I sympathize with the publishers, although I don't agree with their choices the past few years. In the end I think the winners will be the ones who embrace change, not the ones who fight it.
Kristin Laughtin says
Thank you for providing a description of the process that's easy to understand for those of us not versed in legalese. I'm also pleased (I guess?) to see somebody agree with my thoughts that readers would probably benefit, at least price-wise. Given my interest in publishing, though, I'm not sure how worth it this will be overall. It'll be interesting to see what happens. It's something of a scary time to be a writer, but every era is filled with its uncertainties.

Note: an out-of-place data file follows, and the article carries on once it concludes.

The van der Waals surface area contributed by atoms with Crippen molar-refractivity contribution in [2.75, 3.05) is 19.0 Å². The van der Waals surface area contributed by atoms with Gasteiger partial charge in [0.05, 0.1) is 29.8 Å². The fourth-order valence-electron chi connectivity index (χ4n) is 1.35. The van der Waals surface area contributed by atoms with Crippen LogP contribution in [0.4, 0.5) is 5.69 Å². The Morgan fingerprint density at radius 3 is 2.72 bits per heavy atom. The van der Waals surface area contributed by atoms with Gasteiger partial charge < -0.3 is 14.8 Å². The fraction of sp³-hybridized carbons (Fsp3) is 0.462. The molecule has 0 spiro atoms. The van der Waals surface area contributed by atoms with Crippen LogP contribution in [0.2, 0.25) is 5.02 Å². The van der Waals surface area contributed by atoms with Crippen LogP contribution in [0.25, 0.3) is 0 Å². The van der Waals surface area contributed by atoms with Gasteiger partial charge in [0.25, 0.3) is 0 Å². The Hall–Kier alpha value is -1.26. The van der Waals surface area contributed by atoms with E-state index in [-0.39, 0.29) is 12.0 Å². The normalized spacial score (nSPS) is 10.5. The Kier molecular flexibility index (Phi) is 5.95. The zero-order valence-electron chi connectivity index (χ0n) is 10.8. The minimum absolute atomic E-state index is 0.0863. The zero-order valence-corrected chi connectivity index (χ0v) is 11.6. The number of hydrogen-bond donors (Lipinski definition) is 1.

I posted about this on my blog, but it deserves comment wherever I see it.
I believe the loss of agency model will have some serious effects, spoken of already. Readers and Amazon are the only winners here. Authors across the spectrum will lose to varying degrees. Publishers will lose. Bookstores will lose.
No matter the winner, I have a difficult time supporting anything that benefits Amazon's predatory pricing practices. More annoyed the DoJ isn't going after them as well, because beefing up Amazon's ability undercut every bookseller out there is the last thing we really need to be doing. This isn't free market competition, it's a financial behemoth using it's massive resources to destroy competition.